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Beaumont & O'Neill v Ferrer [2014] EWHC 2398 (QB)


The Claimants had been passengers in the Defendant's taxi. It was alleged that they had sought to get out of the taxi and leave the scene without paying. Three of the Claimants' friends had run from the scene and the Defendant started moving his taxi to prevent the Claimants from escaping. The Claimants had jumped from the moving taxi and sustained serious injuries.

It was held that any fault by the taxi driver was overwhelmed by the intentions and actions of the Claimants. Even if the Defendant had breached his duty of care, this breach had not caused the Claimants injuries because they had decided to attempt to exit the moving taxi. This act broke the causal connection between the fault and the damage. The criminal acts had caused the damage. There were strong public policy reasons to discourage attempts to evade taxi fares, particularly if taxi drivers sought to take their own counter measures. The doctrine of illegality operated as a defence to the claim.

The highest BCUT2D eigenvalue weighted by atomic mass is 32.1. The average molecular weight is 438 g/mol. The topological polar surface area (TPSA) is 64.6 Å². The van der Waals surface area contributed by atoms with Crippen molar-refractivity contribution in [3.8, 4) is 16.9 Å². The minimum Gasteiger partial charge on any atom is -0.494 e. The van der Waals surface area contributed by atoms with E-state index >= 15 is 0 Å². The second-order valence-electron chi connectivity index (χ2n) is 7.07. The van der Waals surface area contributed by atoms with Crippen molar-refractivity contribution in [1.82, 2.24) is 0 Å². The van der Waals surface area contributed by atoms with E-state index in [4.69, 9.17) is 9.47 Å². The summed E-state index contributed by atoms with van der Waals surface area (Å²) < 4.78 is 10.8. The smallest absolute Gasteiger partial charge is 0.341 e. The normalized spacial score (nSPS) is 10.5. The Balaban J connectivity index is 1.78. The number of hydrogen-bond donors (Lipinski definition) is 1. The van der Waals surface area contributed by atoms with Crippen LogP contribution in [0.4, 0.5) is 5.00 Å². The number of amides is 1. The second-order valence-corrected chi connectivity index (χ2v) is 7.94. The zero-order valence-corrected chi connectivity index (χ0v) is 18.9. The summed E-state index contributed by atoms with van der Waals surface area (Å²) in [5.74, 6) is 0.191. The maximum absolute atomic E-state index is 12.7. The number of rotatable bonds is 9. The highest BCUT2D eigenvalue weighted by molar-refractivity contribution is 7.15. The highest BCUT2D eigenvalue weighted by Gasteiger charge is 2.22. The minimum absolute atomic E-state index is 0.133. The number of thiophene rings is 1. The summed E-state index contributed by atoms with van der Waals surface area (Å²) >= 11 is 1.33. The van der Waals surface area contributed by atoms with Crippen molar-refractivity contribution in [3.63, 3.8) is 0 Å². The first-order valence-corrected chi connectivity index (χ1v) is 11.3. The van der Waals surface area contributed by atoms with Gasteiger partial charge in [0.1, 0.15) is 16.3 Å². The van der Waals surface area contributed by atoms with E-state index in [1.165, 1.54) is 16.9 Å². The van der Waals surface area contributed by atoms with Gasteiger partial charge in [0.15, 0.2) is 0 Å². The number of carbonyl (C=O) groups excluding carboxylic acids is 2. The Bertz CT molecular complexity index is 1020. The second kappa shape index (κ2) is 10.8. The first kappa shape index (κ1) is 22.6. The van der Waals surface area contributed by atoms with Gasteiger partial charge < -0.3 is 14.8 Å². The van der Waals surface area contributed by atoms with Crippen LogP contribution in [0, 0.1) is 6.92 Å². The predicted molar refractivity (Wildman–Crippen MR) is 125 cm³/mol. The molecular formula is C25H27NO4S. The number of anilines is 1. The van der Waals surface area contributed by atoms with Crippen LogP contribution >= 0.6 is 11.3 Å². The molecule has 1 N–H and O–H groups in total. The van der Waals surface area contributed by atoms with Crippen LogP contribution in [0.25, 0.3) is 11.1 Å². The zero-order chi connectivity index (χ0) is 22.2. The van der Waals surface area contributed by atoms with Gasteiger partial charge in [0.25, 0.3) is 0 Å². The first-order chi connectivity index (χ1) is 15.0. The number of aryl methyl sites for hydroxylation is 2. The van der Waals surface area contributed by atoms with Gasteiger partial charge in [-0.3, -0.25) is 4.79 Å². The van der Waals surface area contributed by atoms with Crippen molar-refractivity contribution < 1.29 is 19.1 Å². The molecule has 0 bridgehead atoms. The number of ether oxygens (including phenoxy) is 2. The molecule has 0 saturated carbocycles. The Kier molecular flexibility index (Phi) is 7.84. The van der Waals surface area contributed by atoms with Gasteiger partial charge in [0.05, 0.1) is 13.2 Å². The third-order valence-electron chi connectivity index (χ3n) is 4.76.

• High Court (Queen's Bench Division)
  • Monday, 29 September 2014